I used to play disco house, so playing disco wasn’t that big a change. What has happened is that I’ve gone back and learnt a lot of where the music comes from, which labels produced what, and also digging up some more obscure but amazing tracks. More recently I’ve also been getting my hands on some of the original studio tracks of some of the disco releases, and that has meant I’ve been able to make my own remixes to play out.

I’ve always adopted a simple philosophy - “Make what you like in the headphones come out the big speakers” - and I’m certainly not averse to lobbing the odd curveball in when it fits.

What do Kennedy’s and Sotano mean to you?

Kennedy’s and Sotano to me is like a family. There’s a genuine feeling that they look out for you and that means you do the same. Andy and Karen (the owners) are attentive and are always positive in supporting what we do.

Playing at Sotano has meant I’ve got a direct outlet for my music - once I’ve done a set I’ll go home, maybe listen to what I’d played and then try and find more tracks that will fit. If I can’t find a decent version, I’ll make my own that suits. The crowd down there are brilliant. It’s like an old style residency when people used to play all night and there’s a level of trust that gives me freedom to play. I know I can push the boundaries down there and the crowd go with me.

Beyond your own sets, what other nights would you recommend in York?

First of all. the other resident from Sotano, Upside Your Mind. Jon Baker-Hood has a breadth of musical knowledge that keeps giving. I’ve heard him play calypso to hip-hop, house to jazz. And all with this laidback air.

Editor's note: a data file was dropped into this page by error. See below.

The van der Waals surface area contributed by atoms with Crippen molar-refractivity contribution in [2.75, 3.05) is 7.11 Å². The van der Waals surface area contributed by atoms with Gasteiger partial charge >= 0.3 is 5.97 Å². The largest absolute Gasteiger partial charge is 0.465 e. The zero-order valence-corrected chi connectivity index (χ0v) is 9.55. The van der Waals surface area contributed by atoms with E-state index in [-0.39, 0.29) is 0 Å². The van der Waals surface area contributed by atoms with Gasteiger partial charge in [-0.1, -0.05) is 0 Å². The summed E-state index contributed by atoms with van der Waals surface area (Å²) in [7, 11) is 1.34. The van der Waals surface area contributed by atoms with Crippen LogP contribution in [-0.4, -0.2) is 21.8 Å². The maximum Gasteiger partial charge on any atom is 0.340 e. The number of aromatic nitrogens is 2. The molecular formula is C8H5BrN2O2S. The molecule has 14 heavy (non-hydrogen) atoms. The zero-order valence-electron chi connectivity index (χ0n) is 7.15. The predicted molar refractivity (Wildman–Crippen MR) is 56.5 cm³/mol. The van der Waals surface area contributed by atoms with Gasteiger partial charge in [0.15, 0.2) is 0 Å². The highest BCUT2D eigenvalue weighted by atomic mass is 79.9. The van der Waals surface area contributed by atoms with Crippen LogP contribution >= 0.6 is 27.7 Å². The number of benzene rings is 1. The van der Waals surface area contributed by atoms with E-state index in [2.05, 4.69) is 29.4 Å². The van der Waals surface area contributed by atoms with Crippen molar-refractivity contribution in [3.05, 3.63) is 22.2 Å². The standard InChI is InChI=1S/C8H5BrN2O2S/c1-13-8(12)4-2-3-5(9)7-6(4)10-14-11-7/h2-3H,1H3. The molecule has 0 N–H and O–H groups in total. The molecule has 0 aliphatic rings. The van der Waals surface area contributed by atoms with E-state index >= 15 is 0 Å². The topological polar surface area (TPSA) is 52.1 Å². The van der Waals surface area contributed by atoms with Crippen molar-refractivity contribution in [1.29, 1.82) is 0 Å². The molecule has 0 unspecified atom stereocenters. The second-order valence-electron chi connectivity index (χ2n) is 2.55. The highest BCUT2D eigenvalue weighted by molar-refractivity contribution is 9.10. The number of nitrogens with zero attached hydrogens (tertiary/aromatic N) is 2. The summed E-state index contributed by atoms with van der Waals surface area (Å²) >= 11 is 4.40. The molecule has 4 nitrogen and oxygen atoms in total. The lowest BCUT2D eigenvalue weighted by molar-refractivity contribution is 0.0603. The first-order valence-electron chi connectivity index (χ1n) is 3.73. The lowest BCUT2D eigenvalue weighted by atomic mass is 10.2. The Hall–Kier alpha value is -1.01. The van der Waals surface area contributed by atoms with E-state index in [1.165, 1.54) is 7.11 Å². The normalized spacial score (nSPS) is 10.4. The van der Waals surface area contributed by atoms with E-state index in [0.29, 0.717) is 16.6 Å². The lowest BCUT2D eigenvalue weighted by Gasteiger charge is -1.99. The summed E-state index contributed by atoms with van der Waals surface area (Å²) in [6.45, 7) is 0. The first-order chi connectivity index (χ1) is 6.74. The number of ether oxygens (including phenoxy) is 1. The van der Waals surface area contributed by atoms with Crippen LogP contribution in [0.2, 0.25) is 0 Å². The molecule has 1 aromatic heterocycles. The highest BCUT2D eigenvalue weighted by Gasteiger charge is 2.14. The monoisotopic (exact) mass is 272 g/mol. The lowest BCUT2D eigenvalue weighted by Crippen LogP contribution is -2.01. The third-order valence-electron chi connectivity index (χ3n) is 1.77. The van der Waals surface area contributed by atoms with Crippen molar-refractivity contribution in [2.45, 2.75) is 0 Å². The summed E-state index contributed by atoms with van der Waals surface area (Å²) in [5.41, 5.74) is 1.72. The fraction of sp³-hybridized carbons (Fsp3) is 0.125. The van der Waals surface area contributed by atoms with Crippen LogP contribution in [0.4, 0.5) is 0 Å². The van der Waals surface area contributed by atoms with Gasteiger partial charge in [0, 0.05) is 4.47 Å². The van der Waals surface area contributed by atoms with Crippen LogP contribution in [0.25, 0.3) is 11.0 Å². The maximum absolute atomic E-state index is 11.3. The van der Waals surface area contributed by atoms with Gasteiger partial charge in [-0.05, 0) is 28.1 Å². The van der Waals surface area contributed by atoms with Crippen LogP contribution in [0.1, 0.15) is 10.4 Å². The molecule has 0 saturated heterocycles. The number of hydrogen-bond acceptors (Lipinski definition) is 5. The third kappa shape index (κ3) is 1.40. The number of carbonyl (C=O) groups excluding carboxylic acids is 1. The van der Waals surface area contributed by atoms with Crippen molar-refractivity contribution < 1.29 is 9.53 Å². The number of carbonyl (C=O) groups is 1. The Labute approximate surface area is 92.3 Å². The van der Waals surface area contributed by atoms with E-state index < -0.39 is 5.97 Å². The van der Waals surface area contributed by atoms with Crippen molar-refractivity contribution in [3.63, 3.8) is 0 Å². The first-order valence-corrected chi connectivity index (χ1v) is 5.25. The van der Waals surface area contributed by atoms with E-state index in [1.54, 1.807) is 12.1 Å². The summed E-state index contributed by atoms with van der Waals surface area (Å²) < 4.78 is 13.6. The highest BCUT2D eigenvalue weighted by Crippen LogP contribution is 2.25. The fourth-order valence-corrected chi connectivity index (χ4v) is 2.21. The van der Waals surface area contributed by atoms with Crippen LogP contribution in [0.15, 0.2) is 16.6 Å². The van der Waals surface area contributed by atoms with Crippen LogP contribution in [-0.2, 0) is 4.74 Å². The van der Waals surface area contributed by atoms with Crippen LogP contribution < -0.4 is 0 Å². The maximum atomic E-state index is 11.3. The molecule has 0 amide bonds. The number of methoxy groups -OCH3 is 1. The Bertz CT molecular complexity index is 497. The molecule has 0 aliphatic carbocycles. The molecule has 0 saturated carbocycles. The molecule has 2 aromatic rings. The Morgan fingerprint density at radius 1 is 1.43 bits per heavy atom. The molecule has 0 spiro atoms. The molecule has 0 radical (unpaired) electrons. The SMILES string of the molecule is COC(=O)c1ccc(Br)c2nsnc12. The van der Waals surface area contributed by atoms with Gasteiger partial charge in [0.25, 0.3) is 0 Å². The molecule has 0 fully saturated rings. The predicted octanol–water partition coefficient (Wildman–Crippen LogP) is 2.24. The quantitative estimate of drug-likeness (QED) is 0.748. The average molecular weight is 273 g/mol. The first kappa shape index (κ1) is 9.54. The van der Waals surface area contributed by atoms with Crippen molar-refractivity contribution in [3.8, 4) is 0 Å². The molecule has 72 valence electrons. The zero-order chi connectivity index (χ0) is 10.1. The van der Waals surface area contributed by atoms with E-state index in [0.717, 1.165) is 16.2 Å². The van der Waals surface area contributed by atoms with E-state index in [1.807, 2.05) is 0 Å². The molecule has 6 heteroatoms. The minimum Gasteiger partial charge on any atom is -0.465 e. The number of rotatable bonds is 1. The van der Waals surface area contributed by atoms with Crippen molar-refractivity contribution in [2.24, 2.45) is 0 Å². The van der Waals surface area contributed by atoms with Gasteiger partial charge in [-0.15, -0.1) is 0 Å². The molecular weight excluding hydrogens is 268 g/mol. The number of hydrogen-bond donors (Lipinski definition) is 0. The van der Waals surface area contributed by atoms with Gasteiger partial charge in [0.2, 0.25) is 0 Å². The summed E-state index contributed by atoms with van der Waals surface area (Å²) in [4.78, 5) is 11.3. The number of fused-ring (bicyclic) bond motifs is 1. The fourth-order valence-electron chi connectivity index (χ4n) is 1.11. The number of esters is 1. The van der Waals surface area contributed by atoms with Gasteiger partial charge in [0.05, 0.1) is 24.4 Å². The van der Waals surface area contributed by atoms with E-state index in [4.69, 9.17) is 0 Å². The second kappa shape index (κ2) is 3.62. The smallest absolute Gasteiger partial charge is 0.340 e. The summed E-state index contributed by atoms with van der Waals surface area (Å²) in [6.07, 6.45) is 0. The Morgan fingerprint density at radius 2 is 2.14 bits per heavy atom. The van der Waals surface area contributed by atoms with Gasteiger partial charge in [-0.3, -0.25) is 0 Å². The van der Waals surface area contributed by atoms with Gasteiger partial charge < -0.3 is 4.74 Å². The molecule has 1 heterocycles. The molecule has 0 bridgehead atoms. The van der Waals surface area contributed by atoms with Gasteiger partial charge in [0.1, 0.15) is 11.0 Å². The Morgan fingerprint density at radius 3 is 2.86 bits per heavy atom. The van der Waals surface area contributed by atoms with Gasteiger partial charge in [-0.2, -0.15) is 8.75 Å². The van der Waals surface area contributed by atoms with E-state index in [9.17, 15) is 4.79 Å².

The Crescent community venue are always doing great things too - wide variety of bands and nights, including house, jazz and hip hop. Blackbox is another great night – proper disco and house too.

What’s next for Pete Le Freq?

I’ve got a busy couple of months coming up - this weekend (28th September) Sam Flanagan is guesting with me at Sotano, then the following week I’m playing Freakout @ Kennedy’s on the Friday followed by headlining Preach@ The Old School House in Hull on the Saturday. Two weeks later I’ve got Ian Ossia (Downtown Disco/ ex-Renaissance resident) with me, and then after that I’m warming up for Michael Gray (Full Intention/Glitterbox) at Downtown Disco @ District in Leeds (2nd Nov). And to cap it all I’ve got Derek Kaye (Credit to the Edit) guesting with me @ Sotano on the 16th Nov. And that’s before you get to the label releases, a couple of original vocal tunes and more edits and reworks.

And finally, where can people hear your music online?

Most of my reworks can be heard on my Soundcloud.

There’s a few mixes and other bits on there too. Enjoy!